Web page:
When I studied Digital Marketing in university, sometime in 2015, WordPress was presented as a cool, opensource and easy to learn CMS (Content Management System) for a website – but still low in security.
Even so, nowadays WP is the most used CMS in the world – with around 30% of all the websites.
So… 30% of the total web is at this moment with low security? Not at all. Some topics:
- WordPress is a free and opensource project – you don’t need do pay for that – and I think free stuff on software is associated to not secure solutions (myth, you’re not in 2002 anymore).
- There aren’t a lot of plugins and extensions to install in your wordpress website. Not all of these plugins are safe. Before you install any plugin, first check of reviews, last update date and if it is available on WordPress.org plugins repository.
- Updates are important! Most of update’s reason is the security. I’m not talking about just plugins, but themes and WordPress Cores too.
On my projects as a WordPress Developer, I’ve 100% responsibility on the most of times. So if you are a WP developer too (or you’re working on it), you need to know that all the things you do in your WP project can leave a security door open, making the website fragile to attacks. And why? Because, again, it’s an opensource CMS and you will create everything – Host provider, MySql database, DB users, Admin user – you have all the powers here, so pay attention at each step.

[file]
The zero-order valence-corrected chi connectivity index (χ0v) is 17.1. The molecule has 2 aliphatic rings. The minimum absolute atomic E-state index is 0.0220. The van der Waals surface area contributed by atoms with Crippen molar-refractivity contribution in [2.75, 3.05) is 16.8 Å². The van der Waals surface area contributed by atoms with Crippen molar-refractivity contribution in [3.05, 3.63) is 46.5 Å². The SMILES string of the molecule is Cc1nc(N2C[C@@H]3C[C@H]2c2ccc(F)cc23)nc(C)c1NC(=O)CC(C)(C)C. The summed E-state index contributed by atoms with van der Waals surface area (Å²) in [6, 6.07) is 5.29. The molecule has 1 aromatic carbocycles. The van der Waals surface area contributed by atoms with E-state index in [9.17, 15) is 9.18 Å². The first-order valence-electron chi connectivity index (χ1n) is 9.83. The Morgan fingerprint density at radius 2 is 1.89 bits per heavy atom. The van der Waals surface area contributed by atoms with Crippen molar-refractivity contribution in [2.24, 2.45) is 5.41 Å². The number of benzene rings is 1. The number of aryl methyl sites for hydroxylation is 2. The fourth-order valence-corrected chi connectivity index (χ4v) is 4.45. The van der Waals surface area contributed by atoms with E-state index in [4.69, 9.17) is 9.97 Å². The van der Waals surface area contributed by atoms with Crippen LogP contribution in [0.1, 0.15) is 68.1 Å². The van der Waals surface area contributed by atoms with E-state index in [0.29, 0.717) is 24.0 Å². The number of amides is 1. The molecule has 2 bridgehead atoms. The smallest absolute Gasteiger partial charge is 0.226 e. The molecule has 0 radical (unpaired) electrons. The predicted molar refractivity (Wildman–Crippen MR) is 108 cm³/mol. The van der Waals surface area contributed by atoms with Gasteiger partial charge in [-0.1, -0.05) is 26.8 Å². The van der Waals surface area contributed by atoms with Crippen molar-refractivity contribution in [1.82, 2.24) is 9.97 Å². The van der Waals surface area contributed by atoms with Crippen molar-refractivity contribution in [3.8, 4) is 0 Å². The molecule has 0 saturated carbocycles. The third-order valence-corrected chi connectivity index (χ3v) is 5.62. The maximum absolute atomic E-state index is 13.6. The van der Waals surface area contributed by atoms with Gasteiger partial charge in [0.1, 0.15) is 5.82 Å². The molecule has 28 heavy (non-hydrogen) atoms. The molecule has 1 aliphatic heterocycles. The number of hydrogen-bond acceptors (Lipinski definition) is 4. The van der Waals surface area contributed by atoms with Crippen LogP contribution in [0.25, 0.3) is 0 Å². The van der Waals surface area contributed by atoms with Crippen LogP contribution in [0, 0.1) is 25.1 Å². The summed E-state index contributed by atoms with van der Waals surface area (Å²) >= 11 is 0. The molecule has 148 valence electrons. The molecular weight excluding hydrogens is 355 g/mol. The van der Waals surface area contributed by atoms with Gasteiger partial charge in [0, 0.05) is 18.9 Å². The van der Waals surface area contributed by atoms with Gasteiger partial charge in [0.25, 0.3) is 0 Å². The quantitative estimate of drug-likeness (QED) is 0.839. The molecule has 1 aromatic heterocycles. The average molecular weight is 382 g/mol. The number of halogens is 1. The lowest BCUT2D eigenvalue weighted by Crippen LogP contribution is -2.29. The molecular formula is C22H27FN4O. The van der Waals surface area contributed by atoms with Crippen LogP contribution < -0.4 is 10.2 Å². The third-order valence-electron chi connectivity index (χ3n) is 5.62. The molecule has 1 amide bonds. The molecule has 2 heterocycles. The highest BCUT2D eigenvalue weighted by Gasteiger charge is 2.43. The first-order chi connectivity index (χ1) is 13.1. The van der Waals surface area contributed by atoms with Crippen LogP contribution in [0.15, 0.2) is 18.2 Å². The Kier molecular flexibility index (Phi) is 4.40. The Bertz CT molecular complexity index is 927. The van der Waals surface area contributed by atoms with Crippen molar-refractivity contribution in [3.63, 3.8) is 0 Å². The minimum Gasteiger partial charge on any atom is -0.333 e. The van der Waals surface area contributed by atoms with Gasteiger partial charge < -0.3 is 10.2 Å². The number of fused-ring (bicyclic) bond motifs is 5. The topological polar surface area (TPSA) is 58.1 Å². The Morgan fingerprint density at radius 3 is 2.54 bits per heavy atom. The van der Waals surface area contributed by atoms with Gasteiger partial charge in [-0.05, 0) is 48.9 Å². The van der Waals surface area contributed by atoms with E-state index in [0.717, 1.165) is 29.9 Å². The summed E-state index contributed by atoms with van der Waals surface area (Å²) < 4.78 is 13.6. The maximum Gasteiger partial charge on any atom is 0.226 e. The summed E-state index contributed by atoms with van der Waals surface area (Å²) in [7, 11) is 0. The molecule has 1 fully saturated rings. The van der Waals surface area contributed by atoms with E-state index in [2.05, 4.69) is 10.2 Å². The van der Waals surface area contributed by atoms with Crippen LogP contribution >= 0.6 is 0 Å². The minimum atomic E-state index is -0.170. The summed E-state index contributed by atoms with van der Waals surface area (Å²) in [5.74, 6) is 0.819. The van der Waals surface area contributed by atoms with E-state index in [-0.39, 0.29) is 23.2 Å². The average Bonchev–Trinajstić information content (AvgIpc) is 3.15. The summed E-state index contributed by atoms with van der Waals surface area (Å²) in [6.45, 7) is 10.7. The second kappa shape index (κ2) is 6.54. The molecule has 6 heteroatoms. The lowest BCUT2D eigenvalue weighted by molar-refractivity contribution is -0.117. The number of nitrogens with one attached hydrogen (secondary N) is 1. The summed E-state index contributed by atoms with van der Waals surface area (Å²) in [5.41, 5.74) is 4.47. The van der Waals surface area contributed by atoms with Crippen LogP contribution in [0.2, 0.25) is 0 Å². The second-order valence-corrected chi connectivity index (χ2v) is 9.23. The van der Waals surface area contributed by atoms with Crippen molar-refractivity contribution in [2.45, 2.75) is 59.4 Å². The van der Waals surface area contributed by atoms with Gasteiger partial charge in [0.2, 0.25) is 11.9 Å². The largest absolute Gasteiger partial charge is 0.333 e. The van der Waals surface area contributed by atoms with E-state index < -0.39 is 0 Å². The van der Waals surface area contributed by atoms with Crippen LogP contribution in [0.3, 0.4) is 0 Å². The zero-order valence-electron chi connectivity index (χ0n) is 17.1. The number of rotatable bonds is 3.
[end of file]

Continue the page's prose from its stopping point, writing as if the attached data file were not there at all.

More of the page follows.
After all, I think sometimes is interesting to invest on security plugins. This is not a list of “Top 10 security plugins for your WordPress Website”, but in each case you can decide together with your client if that investment will be useful. Start with thinking about:
- How many visits your website will have?
- In worst case… Have you a backup system?
- That website represents directly money to your client? €€€
- What type of data does your website process? Personal or financial data?